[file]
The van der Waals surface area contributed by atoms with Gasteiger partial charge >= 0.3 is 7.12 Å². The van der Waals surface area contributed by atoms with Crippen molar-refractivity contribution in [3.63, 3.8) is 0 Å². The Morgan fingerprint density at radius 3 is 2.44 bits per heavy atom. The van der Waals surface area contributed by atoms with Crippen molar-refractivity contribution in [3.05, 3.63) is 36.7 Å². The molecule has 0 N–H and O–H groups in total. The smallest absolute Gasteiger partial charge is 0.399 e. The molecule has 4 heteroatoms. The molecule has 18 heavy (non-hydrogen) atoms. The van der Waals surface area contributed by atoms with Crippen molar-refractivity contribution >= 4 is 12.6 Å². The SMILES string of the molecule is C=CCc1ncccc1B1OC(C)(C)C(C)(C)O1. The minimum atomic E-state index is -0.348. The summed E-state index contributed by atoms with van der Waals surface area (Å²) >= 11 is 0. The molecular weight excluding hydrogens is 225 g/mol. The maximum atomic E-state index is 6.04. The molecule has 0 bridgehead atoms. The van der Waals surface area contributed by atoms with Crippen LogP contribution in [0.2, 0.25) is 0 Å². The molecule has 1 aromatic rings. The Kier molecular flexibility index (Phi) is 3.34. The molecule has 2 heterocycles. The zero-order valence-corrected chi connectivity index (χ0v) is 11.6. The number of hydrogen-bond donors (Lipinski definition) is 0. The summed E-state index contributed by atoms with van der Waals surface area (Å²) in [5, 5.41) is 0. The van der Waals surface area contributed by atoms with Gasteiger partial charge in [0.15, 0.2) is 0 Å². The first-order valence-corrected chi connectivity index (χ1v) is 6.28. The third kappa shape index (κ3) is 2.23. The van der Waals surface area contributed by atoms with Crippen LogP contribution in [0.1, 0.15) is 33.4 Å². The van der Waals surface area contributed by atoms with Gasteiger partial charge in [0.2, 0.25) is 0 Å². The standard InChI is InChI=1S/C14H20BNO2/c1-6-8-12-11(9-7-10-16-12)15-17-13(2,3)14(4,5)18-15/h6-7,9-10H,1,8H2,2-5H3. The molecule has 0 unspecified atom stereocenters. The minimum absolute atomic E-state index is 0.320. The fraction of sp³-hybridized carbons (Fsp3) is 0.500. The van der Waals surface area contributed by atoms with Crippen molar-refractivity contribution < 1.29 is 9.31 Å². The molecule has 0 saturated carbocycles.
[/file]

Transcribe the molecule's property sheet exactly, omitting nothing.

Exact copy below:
The van der Waals surface area contributed by atoms with Gasteiger partial charge >= 0.3 is 7.12 Å². The van der Waals surface area contributed by atoms with Crippen molar-refractivity contribution in [3.63, 3.8) is 0 Å². The Morgan fingerprint density at radius 3 is 2.44 bits per heavy atom. The van der Waals surface area contributed by atoms with Crippen molar-refractivity contribution in [3.05, 3.63) is 36.7 Å². The molecule has 0 N–H and O–H groups in total. The smallest absolute Gasteiger partial charge is 0.399 e. The molecule has 4 heteroatoms. The molecule has 18 heavy (non-hydrogen) atoms. The van der Waals surface area contributed by atoms with Crippen molar-refractivity contribution >= 4 is 12.6 Å². The SMILES string of the molecule is C=CCc1ncccc1B1OC(C)(C)C(C)(C)O1. The minimum atomic E-state index is -0.348. The summed E-state index contributed by atoms with van der Waals surface area (Å²) >= 11 is 0. The molecular weight excluding hydrogens is 225 g/mol. The maximum atomic E-state index is 6.04. The molecule has 0 bridgehead atoms. The van der Waals surface area contributed by atoms with Crippen LogP contribution in [0.2, 0.25) is 0 Å². The molecule has 1 aromatic rings. The Kier molecular flexibility index (Phi) is 3.34. The molecule has 2 heterocycles. The zero-order valence-corrected chi connectivity index (χ0v) is 11.6. The number of hydrogen-bond donors (Lipinski definition) is 0. The summed E-state index contributed by atoms with van der Waals surface area (Å²) in [5, 5.41) is 0. The van der Waals surface area contributed by atoms with Gasteiger partial charge in [0.15, 0.2) is 0 Å². The first-order valence-corrected chi connectivity index (χ1v) is 6.28. The third kappa shape index (κ3) is 2.23. The van der Waals surface area contributed by atoms with Crippen LogP contribution in [0.1, 0.15) is 33.4 Å². The van der Waals surface area contributed by atoms with Gasteiger partial charge in [0.2, 0.25) is 0 Å². The standard InChI is InChI=1S/C14H20BNO2/c1-6-8-12-11(9-7-10-16-12)15-17-13(2,3)14(4,5)18-15/h6-7,9-10H,1,8H2,2-5H3. The molecule has 0 unspecified atom stereocenters. The minimum absolute atomic E-state index is 0.320. The fraction of sp³-hybridized carbons (Fsp3) is 0.500. The van der Waals surface area contributed by atoms with Crippen molar-refractivity contribution < 1.29 is 9.31 Å². The molecule has 0 saturated carbocycles.